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Video: How to Keep Your Webcasts From Failing
Microsoft Production Studios' Travis Petershagen looks at the signal flow for large-scale webcasts, where and how failures happen, and how to be ready for them and keep your content streaming.

Microsoft Production Studios Digital Media Services Team Manager Travis Petershagen looks at the webcast delivery chain, explains where failures happen with large-scale webcasts, and how to be prepared to avoid them and keep your webcasts on the air.

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Read a complete transcript of Petershagen's remarks in this clip:

Travis Petershagen: When there's a streaming problem, people don't just say, "Oh, that's the state of technology." They associate that with your brand. They associate it with your content, your show, whatever that is. They make that a reflection of you.

This slide shows a typical webcast delivery chain. You've got your venue, such as this, not unlike me chatting here with the cameras in the back of the room. Sometimes there's a back-haul path in place where you use traditional broadcast, fiber, satellite to get the feed out of the venue to a broadcast center. The broadcast center is where you then encode it, and of course, this encoding could happen on-site at the venue. That happens quite frequently. I thought I'd give you the longest path.

The broadcast center then pushes to the encoded feed as a web stream to an origin server, which fans out over a content delivery network, which then is surfaced through some kind of a video player that is in a web host environment or a video streaming platform. Only after it gets through all these parts of the chain does that viewer finally get to see it.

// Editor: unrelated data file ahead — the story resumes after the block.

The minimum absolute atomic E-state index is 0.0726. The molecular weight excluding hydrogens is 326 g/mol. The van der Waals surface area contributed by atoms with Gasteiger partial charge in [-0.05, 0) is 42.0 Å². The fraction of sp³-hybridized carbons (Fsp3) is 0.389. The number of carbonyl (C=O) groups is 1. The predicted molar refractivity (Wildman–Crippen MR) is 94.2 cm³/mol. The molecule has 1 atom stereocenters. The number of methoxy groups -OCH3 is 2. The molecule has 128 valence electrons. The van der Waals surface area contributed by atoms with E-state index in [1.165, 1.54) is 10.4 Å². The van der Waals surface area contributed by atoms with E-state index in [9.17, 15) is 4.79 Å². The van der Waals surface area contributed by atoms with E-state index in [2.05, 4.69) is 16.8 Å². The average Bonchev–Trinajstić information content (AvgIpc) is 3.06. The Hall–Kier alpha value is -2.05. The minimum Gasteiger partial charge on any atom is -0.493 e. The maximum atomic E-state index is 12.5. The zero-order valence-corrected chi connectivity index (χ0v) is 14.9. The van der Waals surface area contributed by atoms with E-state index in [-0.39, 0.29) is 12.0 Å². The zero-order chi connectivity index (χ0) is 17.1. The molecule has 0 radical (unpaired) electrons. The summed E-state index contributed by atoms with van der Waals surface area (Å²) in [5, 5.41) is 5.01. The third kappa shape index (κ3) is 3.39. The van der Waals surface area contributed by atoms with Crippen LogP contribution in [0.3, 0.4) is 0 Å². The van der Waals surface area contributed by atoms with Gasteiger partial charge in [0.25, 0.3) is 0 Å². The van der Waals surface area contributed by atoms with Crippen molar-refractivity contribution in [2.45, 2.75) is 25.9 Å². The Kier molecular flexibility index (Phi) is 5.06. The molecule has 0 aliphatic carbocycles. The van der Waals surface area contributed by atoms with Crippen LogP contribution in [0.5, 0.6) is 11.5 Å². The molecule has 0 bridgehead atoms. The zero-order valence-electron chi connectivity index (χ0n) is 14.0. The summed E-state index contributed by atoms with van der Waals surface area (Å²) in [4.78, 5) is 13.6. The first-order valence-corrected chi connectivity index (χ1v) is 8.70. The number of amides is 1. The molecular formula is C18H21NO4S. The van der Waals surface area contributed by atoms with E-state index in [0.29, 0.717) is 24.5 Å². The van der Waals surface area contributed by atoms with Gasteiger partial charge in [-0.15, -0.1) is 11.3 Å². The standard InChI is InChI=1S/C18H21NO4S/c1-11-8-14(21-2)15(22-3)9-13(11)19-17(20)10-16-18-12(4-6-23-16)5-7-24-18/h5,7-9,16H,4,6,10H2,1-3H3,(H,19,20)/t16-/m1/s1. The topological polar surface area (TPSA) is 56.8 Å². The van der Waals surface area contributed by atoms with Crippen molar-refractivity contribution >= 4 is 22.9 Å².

Granted, sometimes parts of the chain, such as the origin CDN and web host, may all be contained within a single web platform or streaming service. Behind the covers, all of the pieces are in place, and when laid out as you see here, a single failure anywhere in the chain is going to knock that out for your audience at the end of the day.

Most of us, when we do a very large event, lay it out more in the context of this. We double up on everything, and we criss-cross the paths against each other, so that if we have failures, we're much more resilient. If a satellite truck goes down, the shows goes on. If a origin service goes down, the show goes on. Doubling up is a pretty essential approach to keeping your broadcast on the air when you're just in an environment where the show must go on and you don't have any tolerance for failures.

I actually really trust fiber as a back-haul contribution path. We use fiber a lot, but when fiber networks are laying out their networks, they have a goal of running the shortest runs possible. The shortest distance between two points is a straight line, and it turns out the people who are really good in the straight line business were railroads. A lot of fiber paths run parallel to railroads, which means they are susceptible to the occasional derailment, such as what happened here in Baltimore during, again, a live broadcast we had going through the fiber through a tunnel that was knocked out and took us off the air.

Those are just a couple examples. As a result of that, though, most of the events we do, we believe in a suspenders-and-a-belt scenario. We like to have both paths in place when possible. Sometimes it's not as robust as fiber and satellite. Maybe it's an IP stream and a satellite feed, something of that nature, but we try to have a lot of diversity, so that if there's a big storm rolling through, the satellite goes off the air, we've got another path through fiber. If a construction problem happens in a venue, we've got a path through satellite.


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